I put the finishing touches on my watch tonight including a case and strap:
The timer interrupt service routine is working properly and keeping perfectly accurate time.
The watch is being powered by half a 9v battery (AKA three 1.5v AAAA batteries). I estimate this will last it about a week.
It turns out the buttons and their diodes were designed to form a charlieplex button circuit. I have no idea why anyone would do this with only four buttons, but once I figured that out reading them made sense. The up and down arrows adjust the minutes or hours depending on if the index or enter key is being held down at the same time.
The project is completed for now but there is room for improvements. I could fit a PIN geiger counter in there and add a speaker for alarm clock type functionality. Driving a watch uses only a small power of the PIC18F2620’s processing power. I could have it synthesize speech to make a talking watch; among many other things.
The Electronics I designed worked perfectly, and I have the LED programming completed. The watch displays hours and minutes in the top red digits, seconds and centiseconds in the bottom green digits. Centiseconds show up as 88 in every picture due to my camera’s exposure time. The watch is set up to do some basic counting at the moment. I still need get timer interrupts working properly so it keeps accurate time. Reading in the buttons is also still wonky. I really need to figure out what the purpose of those diodes around them is. The way they connect doesn’t form an OR gate like I had assumed. They also don’t appear to be any good for debouncing.
Here I’ve soldered together the microcontroller board and mounted it on the display. The board is a PIC18F2620 driven by a 20Mhz crystal. A 74HC164 shift register is used to drive the LED matrix anodes since the PIC didn’t have enough output pins to do everything by itself.
The only crystal, capacitors, and resistors I had lying around were the big bulky through hole variety. I’ll replace these with smaller versions if I need more room for batteries.
With a bit of trial and error I’ve managed to figure out the circuitry of the burner control panel. As I suspected the seven segment displays are common cathode and connected together in a matrix. Each cathode goes to one pin and each parallel group of segments goes to a pin.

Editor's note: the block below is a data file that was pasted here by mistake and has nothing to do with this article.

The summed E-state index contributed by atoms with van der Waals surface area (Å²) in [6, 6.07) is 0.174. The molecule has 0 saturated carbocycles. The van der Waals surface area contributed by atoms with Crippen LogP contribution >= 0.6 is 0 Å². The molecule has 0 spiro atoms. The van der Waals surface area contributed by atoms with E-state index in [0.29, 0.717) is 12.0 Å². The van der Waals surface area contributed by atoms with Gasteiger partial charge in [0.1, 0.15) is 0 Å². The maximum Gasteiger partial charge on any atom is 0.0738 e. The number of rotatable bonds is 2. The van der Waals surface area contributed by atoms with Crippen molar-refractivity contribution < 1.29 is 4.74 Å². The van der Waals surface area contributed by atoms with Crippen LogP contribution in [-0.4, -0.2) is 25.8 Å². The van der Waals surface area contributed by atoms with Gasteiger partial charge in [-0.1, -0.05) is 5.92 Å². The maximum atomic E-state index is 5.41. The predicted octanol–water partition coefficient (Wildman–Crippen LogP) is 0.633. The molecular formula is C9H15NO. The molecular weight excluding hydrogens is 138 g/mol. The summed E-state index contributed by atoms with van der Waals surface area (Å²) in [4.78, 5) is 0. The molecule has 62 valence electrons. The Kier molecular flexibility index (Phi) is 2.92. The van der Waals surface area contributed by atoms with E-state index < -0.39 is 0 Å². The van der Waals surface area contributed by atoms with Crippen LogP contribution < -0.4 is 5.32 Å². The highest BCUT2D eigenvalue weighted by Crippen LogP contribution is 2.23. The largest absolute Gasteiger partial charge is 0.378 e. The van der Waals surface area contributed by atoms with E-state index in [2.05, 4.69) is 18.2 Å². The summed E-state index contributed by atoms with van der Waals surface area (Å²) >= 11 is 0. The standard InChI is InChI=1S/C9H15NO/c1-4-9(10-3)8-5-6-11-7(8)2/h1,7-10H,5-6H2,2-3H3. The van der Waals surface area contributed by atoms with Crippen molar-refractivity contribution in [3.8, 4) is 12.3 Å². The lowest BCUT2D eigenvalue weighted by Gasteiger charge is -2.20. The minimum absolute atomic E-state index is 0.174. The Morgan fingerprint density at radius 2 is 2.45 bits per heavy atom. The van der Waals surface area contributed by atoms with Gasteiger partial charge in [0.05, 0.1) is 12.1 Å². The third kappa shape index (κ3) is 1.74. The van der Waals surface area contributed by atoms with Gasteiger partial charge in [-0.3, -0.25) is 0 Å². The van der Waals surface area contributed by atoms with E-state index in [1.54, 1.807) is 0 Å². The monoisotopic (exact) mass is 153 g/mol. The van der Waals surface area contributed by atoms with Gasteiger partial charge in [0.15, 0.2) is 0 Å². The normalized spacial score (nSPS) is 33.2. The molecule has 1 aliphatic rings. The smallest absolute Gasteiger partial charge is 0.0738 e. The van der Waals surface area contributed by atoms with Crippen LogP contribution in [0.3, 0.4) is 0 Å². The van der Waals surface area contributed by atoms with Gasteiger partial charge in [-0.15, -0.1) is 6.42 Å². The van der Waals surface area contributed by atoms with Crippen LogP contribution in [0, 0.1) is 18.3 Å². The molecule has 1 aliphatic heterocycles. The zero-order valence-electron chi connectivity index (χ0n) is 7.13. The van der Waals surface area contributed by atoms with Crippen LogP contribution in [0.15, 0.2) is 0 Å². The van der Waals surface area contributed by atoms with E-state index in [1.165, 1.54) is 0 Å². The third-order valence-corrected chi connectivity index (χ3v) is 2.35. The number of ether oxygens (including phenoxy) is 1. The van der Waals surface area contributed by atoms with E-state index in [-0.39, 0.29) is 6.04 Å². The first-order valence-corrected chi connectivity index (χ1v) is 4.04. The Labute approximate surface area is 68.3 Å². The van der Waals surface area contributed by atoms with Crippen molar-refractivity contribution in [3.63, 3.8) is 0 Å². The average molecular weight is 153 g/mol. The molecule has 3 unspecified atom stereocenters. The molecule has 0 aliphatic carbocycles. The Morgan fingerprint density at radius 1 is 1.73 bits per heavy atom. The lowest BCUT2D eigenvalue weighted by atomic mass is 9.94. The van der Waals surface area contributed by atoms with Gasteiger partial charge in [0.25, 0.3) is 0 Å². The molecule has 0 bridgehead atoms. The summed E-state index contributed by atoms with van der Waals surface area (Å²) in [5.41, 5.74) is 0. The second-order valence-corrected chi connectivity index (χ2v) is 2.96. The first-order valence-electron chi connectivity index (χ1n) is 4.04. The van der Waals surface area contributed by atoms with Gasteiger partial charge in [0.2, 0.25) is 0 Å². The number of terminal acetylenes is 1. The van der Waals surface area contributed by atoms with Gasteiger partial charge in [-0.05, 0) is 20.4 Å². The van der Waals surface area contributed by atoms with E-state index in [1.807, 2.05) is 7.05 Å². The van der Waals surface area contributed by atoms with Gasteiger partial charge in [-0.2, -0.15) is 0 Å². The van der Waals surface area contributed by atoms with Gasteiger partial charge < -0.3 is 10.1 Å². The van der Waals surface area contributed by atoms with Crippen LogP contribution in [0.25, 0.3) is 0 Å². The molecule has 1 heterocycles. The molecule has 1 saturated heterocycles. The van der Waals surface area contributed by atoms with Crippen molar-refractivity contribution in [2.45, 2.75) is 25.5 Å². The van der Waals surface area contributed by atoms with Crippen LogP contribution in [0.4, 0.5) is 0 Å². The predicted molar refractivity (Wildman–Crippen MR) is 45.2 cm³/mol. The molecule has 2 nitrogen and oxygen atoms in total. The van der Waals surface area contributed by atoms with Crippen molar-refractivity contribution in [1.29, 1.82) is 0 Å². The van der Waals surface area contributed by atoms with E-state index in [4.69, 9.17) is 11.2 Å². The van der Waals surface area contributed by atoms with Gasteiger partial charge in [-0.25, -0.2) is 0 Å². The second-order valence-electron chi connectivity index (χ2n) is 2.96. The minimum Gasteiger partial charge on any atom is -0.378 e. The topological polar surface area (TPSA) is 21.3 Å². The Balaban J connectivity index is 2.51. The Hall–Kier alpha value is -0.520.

There are four LEDs running up the left side of the display panel that I don’t fully understand. I know they must be hooked into the same matrix as the 7-segments but I can’t identify the pins they connect to.
The butons are also a little bit of a mystery. For some odd reason they have diodes connected to them. I suspect they’re being used as an OR gate so every button can trigger an interrupt on a microcontroller with a single interrupt pin. This means I can probably ignore it.
I’m probably getting a little ahead of myself but I’ve gone and designed a microcontroller PCB to sit behind the display panel. Hopefully I’ll be able to figure everything else faster once I can control the display through code.
I’ve stripped off the original control boards (which were very large) leaving just the LED panel and buttons. The entire unit measures 4cm by 4.1cm by 0.9cm. Now I need to start analyzing the circuit board and figuring out how I’m going to drive this thing.
While exploring the remains of a demolished factory I uncovered this damaged burner control unit. What really caught my eye was the small control panel to the left. I like the look of it; very cyberpunk. I decided to turn it into a watch.
Project I completed with a team in my third year of computer engineering back in 2007 (EECE374).
Goggles part III. This photo was taken at the 2011 Maker Fair. I’m driving the matrix with a PIC18F66J60 and some 74HC164 shift registers located in a box at the back of my head. Also wearing an unrelated LED matrix colander hat that will be documented sometime later.
Goggles Part II. Here I’ve put together the Matrix and put a thick layer of black paint on their backs to keep the light out of my eyes.